“No” means “Yes” … maybe. 

 May 22, 2012

By  Pascal Depuhl

We all get jobs through referrals and this one was no exception. A friend of mine calls me to photograph the progress on a construction site. Simple job, really: go out to the site once a month – document the progress – have the client select a number of images to print – deliver the 8×10’s to the office by a certain day. Repeat for 3 years.

Read the specs, run the numbers, write the quote. Have a few conversations about the details rewrite the way the quote gets presented and we’re good to go. Then comes the phone call: “We like the numbers, but our client has a security protocol in place that prohibits photography on site“, which comes as a surprise to me, since their client had asked for progress photography as part of my clients bid.

So how do you deal with a ‘No’? You can just forget about the job and move on to the next one. Write this one off and hope the client remembers you later. You can complain to the client, citing the fact that their client had provided specific photography specs to them – but I’ve found that bitching and moaning does not get you too far, at least not in the long run.

Or you can try to salvage the situation, come up with solutions to make your client look like a hero in their clients eyes. “What if we do the pre- construction photos? Those would not go against any security protocol, since we are just photographing the site – nothing’s there yet.” I did just that, called up my friend and had this discussion with him: “Is this ‘no’ a ‘no’ or is it really a ‘yes’, if we ask the right person? Or is it at least a ‘maybe’?” “Well” he says “I’m not sure. I think this ‘no’ is not a ‘no’, but it’s also not a ‘yes’. Let’s look at the ‘maybe’.” (I mean how many times has an art director on set told you to photograph something one way and the creative director tells you to shoot the complete opposite and then the client walks in and tells you to do something completely different again. Well the same holds true for any large organization.)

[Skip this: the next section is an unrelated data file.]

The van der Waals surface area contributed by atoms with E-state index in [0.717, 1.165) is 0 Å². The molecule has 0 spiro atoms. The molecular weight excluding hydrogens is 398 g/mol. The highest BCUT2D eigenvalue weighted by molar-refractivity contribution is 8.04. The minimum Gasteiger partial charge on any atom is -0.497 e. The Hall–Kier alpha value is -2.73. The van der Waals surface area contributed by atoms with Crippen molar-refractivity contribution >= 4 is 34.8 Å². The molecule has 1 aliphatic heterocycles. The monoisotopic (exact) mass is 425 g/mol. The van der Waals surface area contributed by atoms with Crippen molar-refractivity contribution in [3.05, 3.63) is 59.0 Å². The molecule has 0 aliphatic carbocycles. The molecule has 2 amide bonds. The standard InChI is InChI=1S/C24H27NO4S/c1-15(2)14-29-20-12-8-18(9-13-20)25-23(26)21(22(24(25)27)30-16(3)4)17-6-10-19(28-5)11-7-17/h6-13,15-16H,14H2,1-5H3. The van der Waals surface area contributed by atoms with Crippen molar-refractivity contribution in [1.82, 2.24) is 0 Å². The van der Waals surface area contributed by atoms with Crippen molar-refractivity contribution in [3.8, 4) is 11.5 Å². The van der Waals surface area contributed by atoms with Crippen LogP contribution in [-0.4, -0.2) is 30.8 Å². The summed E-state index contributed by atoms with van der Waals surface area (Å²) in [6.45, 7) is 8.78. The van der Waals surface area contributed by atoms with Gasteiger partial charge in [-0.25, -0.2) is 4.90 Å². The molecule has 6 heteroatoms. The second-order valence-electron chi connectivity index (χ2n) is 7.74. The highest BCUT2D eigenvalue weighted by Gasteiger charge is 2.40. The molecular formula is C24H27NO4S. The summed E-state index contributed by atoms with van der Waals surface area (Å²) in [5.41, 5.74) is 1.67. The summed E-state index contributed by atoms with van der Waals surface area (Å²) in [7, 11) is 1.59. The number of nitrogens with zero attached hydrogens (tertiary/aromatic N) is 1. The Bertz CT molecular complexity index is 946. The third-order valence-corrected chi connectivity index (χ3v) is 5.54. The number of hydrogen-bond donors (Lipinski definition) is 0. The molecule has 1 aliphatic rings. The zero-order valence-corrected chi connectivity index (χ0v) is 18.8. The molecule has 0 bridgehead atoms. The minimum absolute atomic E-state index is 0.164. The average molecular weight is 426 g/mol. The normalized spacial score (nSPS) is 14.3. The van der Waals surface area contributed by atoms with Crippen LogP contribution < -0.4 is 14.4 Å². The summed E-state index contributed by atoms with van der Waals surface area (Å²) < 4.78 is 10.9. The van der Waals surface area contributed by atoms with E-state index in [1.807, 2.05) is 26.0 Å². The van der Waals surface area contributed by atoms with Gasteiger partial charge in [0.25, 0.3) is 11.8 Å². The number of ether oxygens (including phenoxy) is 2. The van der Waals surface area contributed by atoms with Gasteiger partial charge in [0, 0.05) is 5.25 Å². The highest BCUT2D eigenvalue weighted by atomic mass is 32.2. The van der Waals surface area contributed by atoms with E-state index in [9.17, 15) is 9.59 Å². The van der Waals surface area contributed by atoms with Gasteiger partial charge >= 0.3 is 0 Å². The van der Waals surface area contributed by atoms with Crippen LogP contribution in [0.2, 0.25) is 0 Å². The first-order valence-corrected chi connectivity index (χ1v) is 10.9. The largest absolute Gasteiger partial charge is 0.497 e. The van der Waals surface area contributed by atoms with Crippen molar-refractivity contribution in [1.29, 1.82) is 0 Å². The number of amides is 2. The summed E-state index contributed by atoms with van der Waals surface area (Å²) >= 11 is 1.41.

I walk away from that conversation feeling better about the prospects of the assignment, then the ‘no photography’ phone call. The weekend passes and yesterday I get an email. “Could you please call me at 3:30.” So the “No” turns into a “Yes”. It’s not every month for the next 3 years, but it’s photography for the next quarter.

How did this happen? Well turns out that the security requirements are for the finished working building and not the construction of it. What about the other 25 months of photography? Well let’s see. We’re writing a contract for 4 months worth of work, with the option to add the rest later. I’m just gonna waiting for that yes to come in a bit.

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Pascal Depuhl

Miami product photographer, video producer, cinematographer and chief mindchanger at Photography by Depuhl I love to share the knowledge I've gained over the past two decades. Catching light in motion.